• the annual School Survey—the largest survey in the country other than the U.S. Census—which asks parents, teachers, and students what their schools are doing well and how the schools can improve student learning;

  • a comprehensive and flexible package of no-stakes Periodic Assessments that educators can use to assess students’ strengths and needs, diagnose areas in which instruction is not working for particular students, and tailor lessons to the match the learning needs of each child;
  • the Achievement Reporting and Innovation System (ARIS), a data system that gives administrators, teachers, and families access to critical information about students’ academic performance as well as to lesson plans and other resources and collaboration tools they can use to improve performance;
  • Inquiry Teams, groups of teachers and administrators in every school that develop strategies to help struggling students;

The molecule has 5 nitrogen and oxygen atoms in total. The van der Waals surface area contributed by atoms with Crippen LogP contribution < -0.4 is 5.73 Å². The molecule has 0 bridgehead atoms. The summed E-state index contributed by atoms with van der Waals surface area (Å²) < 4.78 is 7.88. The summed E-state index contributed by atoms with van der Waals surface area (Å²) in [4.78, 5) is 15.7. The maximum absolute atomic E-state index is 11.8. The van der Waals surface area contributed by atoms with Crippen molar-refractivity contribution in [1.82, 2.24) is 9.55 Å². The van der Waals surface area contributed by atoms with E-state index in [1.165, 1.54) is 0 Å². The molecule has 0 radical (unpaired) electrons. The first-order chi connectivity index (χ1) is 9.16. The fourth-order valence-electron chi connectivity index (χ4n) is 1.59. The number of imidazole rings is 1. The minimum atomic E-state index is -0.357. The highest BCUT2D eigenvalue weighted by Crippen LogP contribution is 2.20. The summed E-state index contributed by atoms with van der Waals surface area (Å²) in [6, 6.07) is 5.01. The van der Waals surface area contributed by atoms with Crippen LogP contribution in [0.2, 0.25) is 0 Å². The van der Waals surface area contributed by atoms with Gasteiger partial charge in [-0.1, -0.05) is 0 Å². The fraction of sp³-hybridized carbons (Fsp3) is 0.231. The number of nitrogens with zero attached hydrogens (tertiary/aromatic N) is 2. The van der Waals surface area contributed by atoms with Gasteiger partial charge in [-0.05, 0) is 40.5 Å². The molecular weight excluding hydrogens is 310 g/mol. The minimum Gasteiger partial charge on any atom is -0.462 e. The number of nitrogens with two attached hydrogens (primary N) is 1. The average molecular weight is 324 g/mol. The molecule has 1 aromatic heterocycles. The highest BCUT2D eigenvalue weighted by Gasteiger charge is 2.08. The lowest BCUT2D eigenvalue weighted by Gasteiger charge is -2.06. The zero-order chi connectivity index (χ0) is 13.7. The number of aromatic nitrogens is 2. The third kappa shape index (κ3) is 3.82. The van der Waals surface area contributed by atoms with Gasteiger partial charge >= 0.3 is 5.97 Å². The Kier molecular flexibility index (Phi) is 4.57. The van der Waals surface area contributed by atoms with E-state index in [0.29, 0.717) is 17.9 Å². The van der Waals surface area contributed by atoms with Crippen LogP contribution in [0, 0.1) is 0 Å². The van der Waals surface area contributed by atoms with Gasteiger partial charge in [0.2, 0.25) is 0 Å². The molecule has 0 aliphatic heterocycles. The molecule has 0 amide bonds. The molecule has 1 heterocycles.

• and enhanced data verification, integrity, and governance systems to assure the accuracy and usability of data for educators, families, and the public.

Mr. Polakow-Suransky has compiled a long record of raising student achievement in the New York City public schools during the last 15 years. He is currently the Department’s Deputy Chief Schools Officer, helping to oversee the work of the School Support Organizations and Integrated Service Centers. He began his career as a math and social studies teacher. In 2001, he became the founding principal of Bronx International High School, which has served as a model for the development of many of the City’s new small schools. He has also served as a Leadership Academy facilitator, the Deputy Chief Executive Officer for the Office of New Schools, and the Chief Academic Officer for Empowerment Schools, which he helped build into the Department’s largest School Support Organization.

Mr. Polakow-Suransky holds a bachelor’s degree in education and urban studies from Brown University and a master’s degree in educational leadership from the Bank Street College of Education. He recently graduated from the Broad Superintendents Academy.


Contact: David Cantor / Andrew Jacob (212) 374-5141